My Teaching Portfolio: Selling and Archiving

I wanted to revise my teaching portfolio. I decided to think backwards and start from what the goals of my portfolio were and then see what I could do to achieve them:

  • A site for me to “sell” myself, if I ever go on the job market.
  • A site for me to archive the evolution of my teaching career. My blog acts as that, in a haphazard way. The portfolio sorts through the detritus and organizes it.
  • A site for me to express my personality and teaching style.

What I came up falls short of the third piece, but I think it is successful on the two parts.

If you want to check it out, feel free: Sam Shah’s Teaching Portfolio

And just so you know, my Teaching Philosophy as is now is actually just filler. I mean, I believe all that, but I haven’t written a formal one yet.

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3 comments

  1. Your transcripts are truly epic revelations; I have never seen such combinations of courses taken at one time. Cal 1 and DE at the same time! Cal 2 and Analysis at the same time, too. You obviously had lots of calculus prior to your freshman year at MIT. Anyway, nearly 4 years to complete a Masters in History, that too is amazing in an entirely different sort of way.

    I am intrigued that you teach multivariable calculus at the high school level. I presume this includes the usual line integrals, exact vs inexact differentials, div, grad curl and all that, right? Would you share the materials/book/notes/curriculum you use at that level? I don’t recall whether AP BC has all that.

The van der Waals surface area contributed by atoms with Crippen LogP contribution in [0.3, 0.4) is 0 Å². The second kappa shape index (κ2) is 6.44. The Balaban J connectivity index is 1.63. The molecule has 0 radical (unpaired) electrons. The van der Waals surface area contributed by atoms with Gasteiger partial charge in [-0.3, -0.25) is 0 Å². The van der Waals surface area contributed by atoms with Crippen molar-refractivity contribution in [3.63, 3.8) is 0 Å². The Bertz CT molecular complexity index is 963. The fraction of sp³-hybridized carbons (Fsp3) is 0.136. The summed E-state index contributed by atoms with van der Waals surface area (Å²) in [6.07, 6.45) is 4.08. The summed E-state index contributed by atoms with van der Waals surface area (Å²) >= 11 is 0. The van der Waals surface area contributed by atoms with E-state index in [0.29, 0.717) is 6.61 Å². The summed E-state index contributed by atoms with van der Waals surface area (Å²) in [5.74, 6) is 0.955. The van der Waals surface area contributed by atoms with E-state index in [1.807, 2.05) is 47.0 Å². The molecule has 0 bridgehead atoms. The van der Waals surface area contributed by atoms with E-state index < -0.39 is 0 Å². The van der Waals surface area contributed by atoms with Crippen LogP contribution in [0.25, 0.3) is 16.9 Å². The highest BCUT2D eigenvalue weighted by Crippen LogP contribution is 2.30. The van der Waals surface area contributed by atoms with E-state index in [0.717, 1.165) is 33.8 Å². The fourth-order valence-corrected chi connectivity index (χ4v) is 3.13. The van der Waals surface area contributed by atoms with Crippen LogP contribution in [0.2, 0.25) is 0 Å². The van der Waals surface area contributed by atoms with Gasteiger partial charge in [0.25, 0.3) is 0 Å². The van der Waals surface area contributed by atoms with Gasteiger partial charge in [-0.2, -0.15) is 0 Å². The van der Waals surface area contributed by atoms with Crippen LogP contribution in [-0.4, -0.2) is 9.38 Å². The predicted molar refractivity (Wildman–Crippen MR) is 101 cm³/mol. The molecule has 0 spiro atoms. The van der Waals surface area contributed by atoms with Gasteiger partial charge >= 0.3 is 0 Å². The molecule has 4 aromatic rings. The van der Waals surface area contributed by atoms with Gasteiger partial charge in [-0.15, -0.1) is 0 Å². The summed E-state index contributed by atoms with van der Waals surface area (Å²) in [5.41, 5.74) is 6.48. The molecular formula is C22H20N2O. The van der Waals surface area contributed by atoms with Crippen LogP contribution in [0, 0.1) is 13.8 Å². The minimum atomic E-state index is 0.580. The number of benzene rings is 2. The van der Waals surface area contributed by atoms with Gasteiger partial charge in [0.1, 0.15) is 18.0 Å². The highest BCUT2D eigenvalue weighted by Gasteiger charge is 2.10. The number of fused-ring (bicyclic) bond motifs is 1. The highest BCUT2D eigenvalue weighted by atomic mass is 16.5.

You are an inspiration to me. Can’t wait to start my non-traditional 5th year to get back into teaching!

  2. @Will: Actually, I got credit for calculus and multivariable calculus BEFORE college, so I didn’t actually take Cal 1 and DE and Cal 2 and Analysis at the same time. (That would be crazy!) They just threw them there because I had credit for them prior to college. I took Diff Eq and Analysis my freshman year only!

    Yeah, the MV calc stuff is the standard curriculum. None of the MV calc stuff is taught in BC. I posted a lot on this blog about the course, so you can look through the previous posts for some specifics. (Search “multivariable” and you get a bunch: https://samjshah.com/?s=multivariable)

    But here’s something that might at least get you started to see what the course is like. I’ve also posted the problem sets that I made for the students here: http://multivariablecalculus.wordpress.com/

    I’m glad you’re excited to get back into teaching!!!

    PS. The masters in history was done in 2 years, but I was going for my PhD — after 2 years of working on that I decided I didn’t like being an academic…

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